When Amy Virginia Buchanan and Patrick Janelle met in 2012, both were transplants to New York bewitched by their adoptive city. Both had backgrounds in theater, and both were itching to put on a show. Janelle offered the patch of yard behind his SoHo apartment as a location; Buchanan suggested a backyard cabaret. Friends were invited, a white tarp was strung up as a makeshift curtain, and guests cooled off with $3 PBR beer. “It was a really special party,” says Buchanan, “and out of that moment, Spring Street Social Society was born.” For the next two years, she and Janelle hosted evenings of cocktails and entertainment in backyards, coffee shops, and other places they could find around Manhattan.
In 2014, they held their first sit-down dinner, recruiting a cadre of creative friends to cook the food, decorate the space, and perform for guests. Early support from attendees like an editor of Bon Appétit stoked enthusiasm for the venture, and Spring Street earned a reputation for creating magical evenings that brought strangers together in unexpected ways. “We like spaces that are in transition,” says Buchanan. “The more it looks like you would absolutely not want to throw a party there, the more we want to throw a party there.”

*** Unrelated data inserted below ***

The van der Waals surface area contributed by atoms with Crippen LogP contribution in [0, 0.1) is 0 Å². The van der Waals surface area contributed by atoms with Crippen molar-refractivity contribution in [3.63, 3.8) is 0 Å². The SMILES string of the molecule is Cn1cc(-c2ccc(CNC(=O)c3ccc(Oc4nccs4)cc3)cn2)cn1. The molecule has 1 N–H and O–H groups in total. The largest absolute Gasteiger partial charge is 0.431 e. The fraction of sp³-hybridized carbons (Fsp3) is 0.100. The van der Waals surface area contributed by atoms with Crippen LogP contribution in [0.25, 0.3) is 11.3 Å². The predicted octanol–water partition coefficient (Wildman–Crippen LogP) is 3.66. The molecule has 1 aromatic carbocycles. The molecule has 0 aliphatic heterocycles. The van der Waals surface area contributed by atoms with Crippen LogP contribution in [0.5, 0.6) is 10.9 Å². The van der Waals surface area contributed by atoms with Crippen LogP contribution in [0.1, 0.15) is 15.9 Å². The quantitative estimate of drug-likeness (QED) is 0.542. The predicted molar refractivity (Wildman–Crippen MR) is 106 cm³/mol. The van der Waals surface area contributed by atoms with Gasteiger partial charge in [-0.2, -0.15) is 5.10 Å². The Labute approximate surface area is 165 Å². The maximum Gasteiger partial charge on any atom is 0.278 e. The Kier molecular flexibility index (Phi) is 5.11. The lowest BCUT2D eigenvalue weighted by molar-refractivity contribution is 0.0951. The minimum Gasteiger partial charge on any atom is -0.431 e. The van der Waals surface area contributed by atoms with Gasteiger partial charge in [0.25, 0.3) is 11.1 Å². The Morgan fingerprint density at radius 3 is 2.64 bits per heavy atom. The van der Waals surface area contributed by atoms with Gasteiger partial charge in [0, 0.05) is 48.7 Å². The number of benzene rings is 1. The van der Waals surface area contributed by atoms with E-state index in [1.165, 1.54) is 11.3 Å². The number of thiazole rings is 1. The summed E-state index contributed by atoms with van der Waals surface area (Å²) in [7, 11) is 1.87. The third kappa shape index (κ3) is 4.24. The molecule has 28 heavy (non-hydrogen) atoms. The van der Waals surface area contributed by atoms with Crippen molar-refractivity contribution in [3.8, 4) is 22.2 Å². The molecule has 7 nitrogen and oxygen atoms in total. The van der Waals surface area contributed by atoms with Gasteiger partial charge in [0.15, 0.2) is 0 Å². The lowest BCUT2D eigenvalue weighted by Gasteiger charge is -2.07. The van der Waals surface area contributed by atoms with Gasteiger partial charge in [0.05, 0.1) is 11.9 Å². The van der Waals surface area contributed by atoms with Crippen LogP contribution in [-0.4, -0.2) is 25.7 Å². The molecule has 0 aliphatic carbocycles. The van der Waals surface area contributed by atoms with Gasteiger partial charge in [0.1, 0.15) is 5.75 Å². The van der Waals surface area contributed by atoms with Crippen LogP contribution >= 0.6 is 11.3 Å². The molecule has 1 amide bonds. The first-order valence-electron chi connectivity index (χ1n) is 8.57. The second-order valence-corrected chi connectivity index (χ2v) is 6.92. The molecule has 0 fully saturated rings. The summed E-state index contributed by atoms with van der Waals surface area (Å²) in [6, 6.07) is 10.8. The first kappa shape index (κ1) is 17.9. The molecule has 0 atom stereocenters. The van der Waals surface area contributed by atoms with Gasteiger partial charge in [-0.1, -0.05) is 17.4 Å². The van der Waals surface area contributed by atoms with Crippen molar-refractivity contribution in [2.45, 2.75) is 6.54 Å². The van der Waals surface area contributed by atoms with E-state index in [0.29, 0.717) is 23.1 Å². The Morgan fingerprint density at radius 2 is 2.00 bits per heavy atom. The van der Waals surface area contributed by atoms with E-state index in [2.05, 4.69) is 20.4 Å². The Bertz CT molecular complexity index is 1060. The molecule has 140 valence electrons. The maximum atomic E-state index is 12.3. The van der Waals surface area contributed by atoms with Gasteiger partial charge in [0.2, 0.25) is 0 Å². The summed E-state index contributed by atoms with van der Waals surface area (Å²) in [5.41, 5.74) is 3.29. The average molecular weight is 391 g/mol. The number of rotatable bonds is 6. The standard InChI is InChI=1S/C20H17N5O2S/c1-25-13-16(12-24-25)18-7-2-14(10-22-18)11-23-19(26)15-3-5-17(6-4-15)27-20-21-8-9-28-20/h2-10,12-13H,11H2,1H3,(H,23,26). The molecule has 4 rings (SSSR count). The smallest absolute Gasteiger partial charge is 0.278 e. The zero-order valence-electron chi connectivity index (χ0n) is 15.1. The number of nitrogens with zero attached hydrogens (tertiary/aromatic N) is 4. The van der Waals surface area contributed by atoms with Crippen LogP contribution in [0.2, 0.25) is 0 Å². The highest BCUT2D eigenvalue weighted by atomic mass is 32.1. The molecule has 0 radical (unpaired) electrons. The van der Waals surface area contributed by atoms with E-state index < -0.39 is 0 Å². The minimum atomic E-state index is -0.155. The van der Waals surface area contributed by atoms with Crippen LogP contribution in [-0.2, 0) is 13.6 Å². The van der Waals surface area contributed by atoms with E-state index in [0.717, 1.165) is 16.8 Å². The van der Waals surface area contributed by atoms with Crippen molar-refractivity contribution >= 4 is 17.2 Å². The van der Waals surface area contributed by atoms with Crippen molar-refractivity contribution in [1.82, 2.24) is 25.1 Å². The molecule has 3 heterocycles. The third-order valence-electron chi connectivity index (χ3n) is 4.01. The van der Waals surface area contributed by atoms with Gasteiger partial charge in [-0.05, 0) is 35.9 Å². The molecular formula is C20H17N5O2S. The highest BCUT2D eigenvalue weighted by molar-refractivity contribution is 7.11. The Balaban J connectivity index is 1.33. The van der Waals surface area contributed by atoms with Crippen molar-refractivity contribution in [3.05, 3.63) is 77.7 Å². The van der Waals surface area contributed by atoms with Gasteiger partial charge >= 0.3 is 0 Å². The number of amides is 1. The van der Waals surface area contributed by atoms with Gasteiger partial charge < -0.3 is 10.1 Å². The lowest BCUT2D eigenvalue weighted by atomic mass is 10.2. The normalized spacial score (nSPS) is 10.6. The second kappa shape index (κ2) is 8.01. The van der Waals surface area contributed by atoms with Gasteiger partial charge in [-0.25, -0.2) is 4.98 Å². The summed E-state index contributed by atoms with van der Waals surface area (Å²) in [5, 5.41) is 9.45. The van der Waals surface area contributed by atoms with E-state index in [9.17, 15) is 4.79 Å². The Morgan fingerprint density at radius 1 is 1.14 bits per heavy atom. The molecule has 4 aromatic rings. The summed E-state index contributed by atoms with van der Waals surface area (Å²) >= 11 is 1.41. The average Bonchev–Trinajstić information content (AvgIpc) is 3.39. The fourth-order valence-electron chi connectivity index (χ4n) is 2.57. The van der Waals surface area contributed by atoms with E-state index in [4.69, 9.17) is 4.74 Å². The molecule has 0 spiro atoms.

Since 2014, “there” has included the marbled lobby of an abandoned bank in the Financial District, a 19th-century English cargo ship, and, perhaps most famously, a neglected corner of Penn Station, where Buchanan and Janelle brought in 25 tons of sand for a beach party complete with free espadrilles, tropical cocktails, a roaming pirate, and an original play about mermaids. Buchanan and Janelle can wear many hats depending on the occasion. She’ll mix drinks; he’ll act as host. She’ll arrange the flowers; he’ll serenade guests. At a recent dinner, Janelle delighted the crowd with an impromptu rendition of My Fair Lady’s ballad “On the Street Where You Live.”
“People stop and stare, they don’t bother me / For there’s nowhere else on earth that I would rather be.” For those enjoying a night with Spring Street Social Society, that sums it up just right.
By Kirk Reed Forrester. Photography © 2016 Sam Ortiz, courtesy of Spring Street Social Society